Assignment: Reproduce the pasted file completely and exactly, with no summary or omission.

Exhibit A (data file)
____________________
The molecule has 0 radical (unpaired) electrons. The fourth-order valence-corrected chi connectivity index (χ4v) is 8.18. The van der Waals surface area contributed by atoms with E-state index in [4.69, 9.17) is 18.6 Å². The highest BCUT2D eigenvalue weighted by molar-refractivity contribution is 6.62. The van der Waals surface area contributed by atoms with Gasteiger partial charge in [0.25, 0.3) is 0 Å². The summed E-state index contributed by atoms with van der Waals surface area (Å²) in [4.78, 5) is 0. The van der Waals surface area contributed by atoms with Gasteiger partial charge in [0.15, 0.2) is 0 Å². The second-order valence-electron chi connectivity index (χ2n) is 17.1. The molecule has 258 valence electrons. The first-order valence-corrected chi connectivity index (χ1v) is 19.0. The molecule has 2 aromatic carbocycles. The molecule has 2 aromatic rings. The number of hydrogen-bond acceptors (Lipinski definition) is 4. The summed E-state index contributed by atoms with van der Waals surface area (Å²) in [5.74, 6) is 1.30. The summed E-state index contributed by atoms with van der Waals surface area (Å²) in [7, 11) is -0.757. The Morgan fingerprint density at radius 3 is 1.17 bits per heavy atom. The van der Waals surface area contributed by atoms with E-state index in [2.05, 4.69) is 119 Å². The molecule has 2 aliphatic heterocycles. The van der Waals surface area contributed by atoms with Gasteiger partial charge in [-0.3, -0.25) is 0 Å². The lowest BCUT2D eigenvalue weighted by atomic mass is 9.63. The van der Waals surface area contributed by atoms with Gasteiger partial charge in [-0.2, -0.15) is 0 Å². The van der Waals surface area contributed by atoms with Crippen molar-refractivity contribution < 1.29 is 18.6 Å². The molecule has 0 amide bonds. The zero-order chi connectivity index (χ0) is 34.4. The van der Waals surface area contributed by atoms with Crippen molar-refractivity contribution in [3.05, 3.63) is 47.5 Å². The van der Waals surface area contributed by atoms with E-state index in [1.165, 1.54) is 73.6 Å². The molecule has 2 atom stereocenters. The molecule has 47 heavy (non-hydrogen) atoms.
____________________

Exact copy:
The molecule has 0 radical (unpaired) electrons. The fourth-order valence-corrected chi connectivity index (χ4v) is 8.18. The van der Waals surface area contributed by atoms with E-state index in [4.69, 9.17) is 18.6 Å². The highest BCUT2D eigenvalue weighted by molar-refractivity contribution is 6.62. The van der Waals surface area contributed by atoms with Gasteiger partial charge in [0.25, 0.3) is 0 Å². The summed E-state index contributed by atoms with van der Waals surface area (Å²) in [4.78, 5) is 0. The van der Waals surface area contributed by atoms with Gasteiger partial charge in [0.15, 0.2) is 0 Å². The second-order valence-electron chi connectivity index (χ2n) is 17.1. The molecule has 258 valence electrons. The first-order valence-corrected chi connectivity index (χ1v) is 19.0. The molecule has 2 aromatic carbocycles. The molecule has 2 aromatic rings. The number of hydrogen-bond acceptors (Lipinski definition) is 4. The summed E-state index contributed by atoms with van der Waals surface area (Å²) in [5.74, 6) is 1.30. The summed E-state index contributed by atoms with van der Waals surface area (Å²) in [7, 11) is -0.757. The Morgan fingerprint density at radius 3 is 1.17 bits per heavy atom. The van der Waals surface area contributed by atoms with E-state index in [2.05, 4.69) is 119 Å². The molecule has 2 aliphatic heterocycles. The van der Waals surface area contributed by atoms with Gasteiger partial charge in [-0.3, -0.25) is 0 Å². The lowest BCUT2D eigenvalue weighted by atomic mass is 9.63. The van der Waals surface area contributed by atoms with Gasteiger partial charge in [-0.2, -0.15) is 0 Å². The van der Waals surface area contributed by atoms with Crippen molar-refractivity contribution < 1.29 is 18.6 Å². The molecule has 0 amide bonds. The zero-order chi connectivity index (χ0) is 34.4. The van der Waals surface area contributed by atoms with Crippen molar-refractivity contribution in [3.05, 3.63) is 47.5 Å². The van der Waals surface area contributed by atoms with E-state index in [1.165, 1.54) is 73.6 Å². The molecule has 2 atom stereocenters. The molecule has 47 heavy (non-hydrogen) atoms.